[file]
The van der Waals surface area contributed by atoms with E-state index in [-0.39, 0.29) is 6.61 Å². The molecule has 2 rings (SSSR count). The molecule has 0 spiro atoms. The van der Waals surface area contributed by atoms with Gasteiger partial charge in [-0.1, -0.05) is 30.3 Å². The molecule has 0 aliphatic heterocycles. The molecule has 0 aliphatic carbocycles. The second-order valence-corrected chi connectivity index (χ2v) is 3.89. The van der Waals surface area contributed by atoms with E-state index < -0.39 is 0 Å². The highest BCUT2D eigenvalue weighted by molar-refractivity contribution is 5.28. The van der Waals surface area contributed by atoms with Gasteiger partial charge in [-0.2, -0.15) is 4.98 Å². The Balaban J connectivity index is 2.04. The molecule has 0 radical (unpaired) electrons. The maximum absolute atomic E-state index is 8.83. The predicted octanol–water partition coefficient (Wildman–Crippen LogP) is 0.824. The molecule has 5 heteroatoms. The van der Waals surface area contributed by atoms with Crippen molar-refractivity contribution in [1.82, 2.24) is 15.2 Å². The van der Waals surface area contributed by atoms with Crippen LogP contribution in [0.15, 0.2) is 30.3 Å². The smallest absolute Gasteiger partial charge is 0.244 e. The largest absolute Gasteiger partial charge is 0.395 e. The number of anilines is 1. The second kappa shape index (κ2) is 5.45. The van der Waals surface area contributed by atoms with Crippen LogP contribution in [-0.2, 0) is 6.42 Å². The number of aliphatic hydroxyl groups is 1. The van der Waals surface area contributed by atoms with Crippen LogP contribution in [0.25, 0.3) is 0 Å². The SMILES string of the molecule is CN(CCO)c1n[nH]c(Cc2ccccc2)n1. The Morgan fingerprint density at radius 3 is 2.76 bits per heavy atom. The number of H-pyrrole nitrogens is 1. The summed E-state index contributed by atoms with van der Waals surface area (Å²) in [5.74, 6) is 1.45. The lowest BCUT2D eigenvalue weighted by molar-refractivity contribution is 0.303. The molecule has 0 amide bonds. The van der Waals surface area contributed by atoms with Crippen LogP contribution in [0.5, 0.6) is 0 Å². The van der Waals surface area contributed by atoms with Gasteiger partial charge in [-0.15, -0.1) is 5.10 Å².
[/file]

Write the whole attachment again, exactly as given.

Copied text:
The van der Waals surface area contributed by atoms with E-state index in [-0.39, 0.29) is 6.61 Å². The molecule has 2 rings (SSSR count). The molecule has 0 spiro atoms. The van der Waals surface area contributed by atoms with Gasteiger partial charge in [-0.1, -0.05) is 30.3 Å². The molecule has 0 aliphatic heterocycles. The molecule has 0 aliphatic carbocycles. The second-order valence-corrected chi connectivity index (χ2v) is 3.89. The van der Waals surface area contributed by atoms with E-state index < -0.39 is 0 Å². The highest BCUT2D eigenvalue weighted by molar-refractivity contribution is 5.28. The van der Waals surface area contributed by atoms with Gasteiger partial charge in [-0.2, -0.15) is 4.98 Å². The Balaban J connectivity index is 2.04. The molecule has 0 radical (unpaired) electrons. The maximum absolute atomic E-state index is 8.83. The predicted octanol–water partition coefficient (Wildman–Crippen LogP) is 0.824. The molecule has 5 heteroatoms. The van der Waals surface area contributed by atoms with Crippen molar-refractivity contribution in [1.82, 2.24) is 15.2 Å². The van der Waals surface area contributed by atoms with Crippen LogP contribution in [0.15, 0.2) is 30.3 Å². The smallest absolute Gasteiger partial charge is 0.244 e. The largest absolute Gasteiger partial charge is 0.395 e. The number of anilines is 1. The second kappa shape index (κ2) is 5.45. The van der Waals surface area contributed by atoms with Crippen LogP contribution in [-0.2, 0) is 6.42 Å². The number of aliphatic hydroxyl groups is 1. The van der Waals surface area contributed by atoms with Crippen LogP contribution in [0.25, 0.3) is 0 Å². The SMILES string of the molecule is CN(CCO)c1n[nH]c(Cc2ccccc2)n1. The Morgan fingerprint density at radius 3 is 2.76 bits per heavy atom. The number of H-pyrrole nitrogens is 1. The summed E-state index contributed by atoms with van der Waals surface area (Å²) in [5.74, 6) is 1.45. The lowest BCUT2D eigenvalue weighted by molar-refractivity contribution is 0.303. The molecule has 0 amide bonds. The van der Waals surface area contributed by atoms with Crippen LogP contribution in [0.5, 0.6) is 0 Å². The van der Waals surface area contributed by atoms with Gasteiger partial charge in [-0.15, -0.1) is 5.10 Å².